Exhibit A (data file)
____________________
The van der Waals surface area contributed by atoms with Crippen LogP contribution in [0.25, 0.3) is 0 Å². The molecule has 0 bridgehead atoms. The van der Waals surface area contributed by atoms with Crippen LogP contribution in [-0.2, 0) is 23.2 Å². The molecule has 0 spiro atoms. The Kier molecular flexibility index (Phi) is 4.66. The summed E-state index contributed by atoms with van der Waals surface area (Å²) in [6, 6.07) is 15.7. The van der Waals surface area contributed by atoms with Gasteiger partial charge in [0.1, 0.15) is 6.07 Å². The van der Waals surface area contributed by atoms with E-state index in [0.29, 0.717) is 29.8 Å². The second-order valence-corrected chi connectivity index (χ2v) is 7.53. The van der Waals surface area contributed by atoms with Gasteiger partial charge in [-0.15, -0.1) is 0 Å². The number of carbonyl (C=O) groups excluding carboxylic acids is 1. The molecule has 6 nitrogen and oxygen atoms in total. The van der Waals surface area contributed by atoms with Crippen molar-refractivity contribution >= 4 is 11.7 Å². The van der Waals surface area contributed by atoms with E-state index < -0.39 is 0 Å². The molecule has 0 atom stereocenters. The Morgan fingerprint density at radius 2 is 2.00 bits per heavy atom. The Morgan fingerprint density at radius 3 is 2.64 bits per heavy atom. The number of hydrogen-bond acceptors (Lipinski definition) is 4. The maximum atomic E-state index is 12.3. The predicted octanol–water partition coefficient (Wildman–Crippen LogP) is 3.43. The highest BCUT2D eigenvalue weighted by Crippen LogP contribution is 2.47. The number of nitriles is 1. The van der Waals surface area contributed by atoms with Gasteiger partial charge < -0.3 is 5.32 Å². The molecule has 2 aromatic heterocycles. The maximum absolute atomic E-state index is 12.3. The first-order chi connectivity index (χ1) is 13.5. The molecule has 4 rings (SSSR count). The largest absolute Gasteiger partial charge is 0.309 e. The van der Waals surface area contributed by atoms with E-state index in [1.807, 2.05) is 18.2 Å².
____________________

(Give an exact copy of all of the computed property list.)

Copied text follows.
The van der Waals surface area contributed by atoms with Crippen LogP contribution in [0.25, 0.3) is 0 Å². The molecule has 0 bridgehead atoms. The van der Waals surface area contributed by atoms with Crippen LogP contribution in [-0.2, 0) is 23.2 Å². The molecule has 0 spiro atoms. The Kier molecular flexibility index (Phi) is 4.66. The summed E-state index contributed by atoms with van der Waals surface area (Å²) in [6, 6.07) is 15.7. The van der Waals surface area contributed by atoms with Gasteiger partial charge in [0.1, 0.15) is 6.07 Å². The van der Waals surface area contributed by atoms with E-state index in [0.29, 0.717) is 29.8 Å². The second-order valence-corrected chi connectivity index (χ2v) is 7.53. The van der Waals surface area contributed by atoms with Gasteiger partial charge in [-0.15, -0.1) is 0 Å². The number of carbonyl (C=O) groups excluding carboxylic acids is 1. The molecule has 6 nitrogen and oxygen atoms in total. The van der Waals surface area contributed by atoms with Crippen molar-refractivity contribution >= 4 is 11.7 Å². The van der Waals surface area contributed by atoms with E-state index < -0.39 is 0 Å². The molecule has 0 atom stereocenters. The Morgan fingerprint density at radius 2 is 2.00 bits per heavy atom. The Morgan fingerprint density at radius 3 is 2.64 bits per heavy atom. The number of hydrogen-bond acceptors (Lipinski definition) is 4. The maximum atomic E-state index is 12.3. The predicted octanol–water partition coefficient (Wildman–Crippen LogP) is 3.43. The highest BCUT2D eigenvalue weighted by Crippen LogP contribution is 2.47. The number of nitriles is 1. The van der Waals surface area contributed by atoms with Gasteiger partial charge < -0.3 is 5.32 Å². The molecule has 2 aromatic heterocycles. The maximum absolute atomic E-state index is 12.3. The first-order chi connectivity index (χ1) is 13.5. The molecule has 4 rings (SSSR count). The largest absolute Gasteiger partial charge is 0.309 e. The van der Waals surface area contributed by atoms with E-state index in [1.807, 2.05) is 18.2 Å².